One of the unit’s high-demand paratroopers, Specialist Derrick Tolliver, an all-wheel mechanic, described the experience of parachuting from a helicopter rather than a C-130 cargo plane.  “I last jumped about 3 weeks ago out of a C-130, and it’s totally different.  On a C-130, you sit on a bench seat inside a cramped, closed aircraft, push your way to the door to jump out, and then get snapped around by the shock of the opening parachute.  With a Black Hawk, you sit in the open doorway the whole time, with your legs just flying in the breeze and simply push yourself off the edge.  And you don’t have that initial shock; instead, it’s a very smooth opening.  I think it’s better because it’s simpler.” 

Specialist Baker echoed similar sentiments about the heliborne jump.  “This is my first time out of a Black Hawk.  It was eye-opening… it’s different.  In a C-130, you never see out the door until you jump out; you just follow everyone else in a line to exit the aircraft —there’s no thought process.  But in a Black Hawk, you sit there on the edge and watch the landscape and drop zone develop in front of you.  So this was my first time actually seeing what I was jumping into.  It makes you think more about the jump.” 

Providing that new perspective was a UH-60 Black Hawk aircrew from Headquarters and Headquarters Company, 2nd Battalion, 224th Aviation Regiment, of the Virginia Army National Guard’s Army Aviation Support Facility at Sandston.  Major W. Keith Nunnally, the battalion operations officer and one of the mission’s pilots, remarked on how smoothly the exercise was executed. “It was a typical summer day with a low breeze — a little hot perhaps — and the drops happened effortlessly.  Training also went very well for the aircrew.   This was our first time training with these units, since we usually support jumps at Fort Bragg or the Rigger School at Fort Lee.   Since tactical jumps are normally conducted by the Air Force, you’ll find that this is not a typical task for most Army aviation units.  That said, paradrops are part of our Commander’s Task List for selected members of our unit to maintain proficiency, and this exercise provided a good training opportunity for us.”  

In addition, some Soldiers of the 55th Signal Company who are going to Air Assault School soon received slingload instruction on the DZ to have a leg up before arriving at the course.  Sergeant Jason Bushong, multi-media team leader, 55th Signal Company (Combat Camera), thought the hands-on preparation was useful.  “This was our second prep class today.  Last month we learned about aircraft capabilities, mission planning, and rigged a HMMWV slingload.   This time we practiced the hand-and-arm signals that guide a helicopter, set up a tactical landing zone incorporating glide-slope ratios, and rehearsed how the ground crew and aircrew work together to accomplish the slingload.  You can read the manual, but that can be pretty dry.  Getting hands-on training is beneficial since it fills in some of the gaps you hadn’t thought of.”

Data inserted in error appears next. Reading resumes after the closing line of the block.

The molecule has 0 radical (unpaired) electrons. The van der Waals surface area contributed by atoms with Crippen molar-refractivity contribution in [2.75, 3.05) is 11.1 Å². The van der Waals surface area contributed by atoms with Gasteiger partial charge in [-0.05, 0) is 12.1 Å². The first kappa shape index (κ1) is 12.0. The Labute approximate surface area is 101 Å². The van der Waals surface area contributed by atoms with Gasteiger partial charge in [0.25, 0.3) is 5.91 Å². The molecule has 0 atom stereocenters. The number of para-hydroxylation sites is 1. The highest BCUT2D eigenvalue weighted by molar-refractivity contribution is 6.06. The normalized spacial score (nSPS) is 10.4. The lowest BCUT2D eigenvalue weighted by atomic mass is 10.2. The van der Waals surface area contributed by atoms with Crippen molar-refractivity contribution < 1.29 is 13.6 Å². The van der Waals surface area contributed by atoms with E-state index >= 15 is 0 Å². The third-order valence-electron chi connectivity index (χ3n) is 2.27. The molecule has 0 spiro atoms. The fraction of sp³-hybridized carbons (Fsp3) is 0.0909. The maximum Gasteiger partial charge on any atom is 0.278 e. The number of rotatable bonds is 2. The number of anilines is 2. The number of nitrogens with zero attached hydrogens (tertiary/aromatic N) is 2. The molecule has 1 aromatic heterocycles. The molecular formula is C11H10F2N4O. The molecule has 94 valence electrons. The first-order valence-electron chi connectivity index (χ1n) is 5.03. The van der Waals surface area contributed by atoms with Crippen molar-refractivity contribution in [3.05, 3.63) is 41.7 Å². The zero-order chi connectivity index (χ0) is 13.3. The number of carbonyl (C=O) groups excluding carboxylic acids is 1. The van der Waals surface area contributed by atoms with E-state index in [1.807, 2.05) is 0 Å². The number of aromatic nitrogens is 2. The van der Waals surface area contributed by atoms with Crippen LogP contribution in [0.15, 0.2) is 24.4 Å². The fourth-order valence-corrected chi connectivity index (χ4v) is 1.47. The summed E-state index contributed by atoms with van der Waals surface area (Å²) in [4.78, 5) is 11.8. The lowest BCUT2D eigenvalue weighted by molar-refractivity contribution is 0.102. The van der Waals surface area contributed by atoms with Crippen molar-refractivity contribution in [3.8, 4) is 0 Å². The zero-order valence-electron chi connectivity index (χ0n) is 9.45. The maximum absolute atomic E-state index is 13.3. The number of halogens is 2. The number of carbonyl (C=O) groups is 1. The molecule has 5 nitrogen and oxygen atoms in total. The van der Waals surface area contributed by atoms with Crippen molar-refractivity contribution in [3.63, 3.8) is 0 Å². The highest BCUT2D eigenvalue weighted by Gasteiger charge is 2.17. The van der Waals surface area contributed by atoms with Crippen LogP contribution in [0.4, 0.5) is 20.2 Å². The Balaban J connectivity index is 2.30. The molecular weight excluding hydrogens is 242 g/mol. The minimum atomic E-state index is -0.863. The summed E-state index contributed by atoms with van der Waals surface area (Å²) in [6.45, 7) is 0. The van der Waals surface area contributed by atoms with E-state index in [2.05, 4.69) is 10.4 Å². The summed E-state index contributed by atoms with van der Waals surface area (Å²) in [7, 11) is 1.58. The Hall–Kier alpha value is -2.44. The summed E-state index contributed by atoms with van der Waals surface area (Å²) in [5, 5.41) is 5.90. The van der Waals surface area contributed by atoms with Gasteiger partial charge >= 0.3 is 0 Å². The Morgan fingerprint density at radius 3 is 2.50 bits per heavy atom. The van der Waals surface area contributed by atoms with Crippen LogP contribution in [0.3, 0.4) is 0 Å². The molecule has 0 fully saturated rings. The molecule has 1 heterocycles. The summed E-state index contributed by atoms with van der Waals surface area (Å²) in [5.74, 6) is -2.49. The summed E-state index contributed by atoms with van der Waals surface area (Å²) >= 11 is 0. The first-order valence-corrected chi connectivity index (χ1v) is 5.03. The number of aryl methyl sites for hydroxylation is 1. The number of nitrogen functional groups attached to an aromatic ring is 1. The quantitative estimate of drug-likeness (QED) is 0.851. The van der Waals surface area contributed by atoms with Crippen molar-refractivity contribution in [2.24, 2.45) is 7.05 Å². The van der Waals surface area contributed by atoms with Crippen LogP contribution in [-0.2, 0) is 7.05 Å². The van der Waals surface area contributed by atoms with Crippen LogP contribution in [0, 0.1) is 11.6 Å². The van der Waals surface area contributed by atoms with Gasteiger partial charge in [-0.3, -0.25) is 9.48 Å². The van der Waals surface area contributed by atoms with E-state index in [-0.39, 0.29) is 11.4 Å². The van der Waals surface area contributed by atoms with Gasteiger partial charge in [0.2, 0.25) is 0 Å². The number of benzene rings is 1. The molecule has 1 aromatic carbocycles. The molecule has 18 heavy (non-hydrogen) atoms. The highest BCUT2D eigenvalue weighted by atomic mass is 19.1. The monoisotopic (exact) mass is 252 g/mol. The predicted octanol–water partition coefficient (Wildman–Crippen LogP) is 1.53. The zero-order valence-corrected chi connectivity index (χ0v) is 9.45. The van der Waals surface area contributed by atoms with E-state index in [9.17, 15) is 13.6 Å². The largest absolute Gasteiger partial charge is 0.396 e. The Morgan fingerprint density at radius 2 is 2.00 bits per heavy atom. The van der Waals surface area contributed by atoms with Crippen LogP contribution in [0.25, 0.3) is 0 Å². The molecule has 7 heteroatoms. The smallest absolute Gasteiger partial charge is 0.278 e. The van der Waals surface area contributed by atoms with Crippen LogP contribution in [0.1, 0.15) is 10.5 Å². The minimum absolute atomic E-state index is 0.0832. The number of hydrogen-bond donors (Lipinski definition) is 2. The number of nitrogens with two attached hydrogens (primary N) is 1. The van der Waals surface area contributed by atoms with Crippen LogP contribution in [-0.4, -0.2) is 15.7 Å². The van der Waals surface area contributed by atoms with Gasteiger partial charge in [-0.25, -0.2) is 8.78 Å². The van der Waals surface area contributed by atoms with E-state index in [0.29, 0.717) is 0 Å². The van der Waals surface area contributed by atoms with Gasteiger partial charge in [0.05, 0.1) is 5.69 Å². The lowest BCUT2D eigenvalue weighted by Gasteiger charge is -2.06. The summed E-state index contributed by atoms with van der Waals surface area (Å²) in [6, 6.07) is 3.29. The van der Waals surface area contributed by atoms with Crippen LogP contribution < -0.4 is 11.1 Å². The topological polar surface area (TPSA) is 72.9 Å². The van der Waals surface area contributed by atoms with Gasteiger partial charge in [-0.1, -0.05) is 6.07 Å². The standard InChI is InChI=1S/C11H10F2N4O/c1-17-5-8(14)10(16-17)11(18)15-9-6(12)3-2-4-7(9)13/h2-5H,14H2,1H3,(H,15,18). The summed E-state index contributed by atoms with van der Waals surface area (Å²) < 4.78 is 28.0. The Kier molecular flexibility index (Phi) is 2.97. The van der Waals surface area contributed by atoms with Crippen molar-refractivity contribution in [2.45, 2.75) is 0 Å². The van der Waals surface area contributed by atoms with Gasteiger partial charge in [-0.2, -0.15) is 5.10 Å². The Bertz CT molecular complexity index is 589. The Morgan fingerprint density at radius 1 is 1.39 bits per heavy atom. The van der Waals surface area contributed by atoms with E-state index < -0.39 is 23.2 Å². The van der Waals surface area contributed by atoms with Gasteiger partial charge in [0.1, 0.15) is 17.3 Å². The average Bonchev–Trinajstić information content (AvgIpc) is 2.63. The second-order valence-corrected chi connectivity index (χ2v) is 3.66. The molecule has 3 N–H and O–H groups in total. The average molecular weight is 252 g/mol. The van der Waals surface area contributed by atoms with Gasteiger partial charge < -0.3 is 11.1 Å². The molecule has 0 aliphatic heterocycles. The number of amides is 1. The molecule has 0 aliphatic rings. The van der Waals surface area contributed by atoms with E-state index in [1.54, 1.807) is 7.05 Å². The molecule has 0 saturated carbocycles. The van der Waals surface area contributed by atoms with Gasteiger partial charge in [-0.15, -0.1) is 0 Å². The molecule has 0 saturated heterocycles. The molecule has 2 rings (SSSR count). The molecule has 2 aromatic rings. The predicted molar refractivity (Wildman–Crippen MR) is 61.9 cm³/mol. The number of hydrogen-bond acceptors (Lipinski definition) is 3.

Major Shelbert summed up the reason for the exercise’s success with one word, “Flexibility… We had a solid plan and were able to adjust to some minor, last-minute changes.  To coordinate the execution of 5 diverse organizations and pull all of this together is quite an experience.  It was good working with the other units and learning from each other about improving our airborne operations.”

Photo caption, upper left: SFC Roderick Jackson of the 55th Signal Company (Combat Camera), 114th Signal Battalion, performs a jump master personnel inspection on a soldier during an airborne operation at Fort A.P. Hill Va. on July 7, 2010. This was the 55th’s first time hosting their own Airborne Operation in the history of the unit. (U.S. Army photo by PFC Brian Kohl) 

Photo caption, middle right: Soldiers of the 55th Signal Company (Combat Combat) take off in a UH-60 Black Hawk helicopter from HHC/2-224 Aviation for an airborne operation at Fort A.P. Hill Va. on July 7, 2010. (U.S. Army photo by CPL Benjamin Boren) 

Photo caption, middle left: Soldiers of the 55th Signal Company (Combat Camera) prepare to board a UH-60 Black Hawk helicopter from HHC/2-224 Aviation for an airborne operation at Fort A.P. Hill Va. on July 7, 2010. (U.S. Army photo by CPL Benjamin Boren)

Photo caption, bottom right: Soldiers of the 55th Signal Company (Combat Combat) take off in a UH-60 Black Hawk helicopter from HHC/2-224 Aviation for an airborne operation at Fort A.P. Hill Va. on July 7, 2010.  (U.S. Army photo by CPL Benjamin Boren)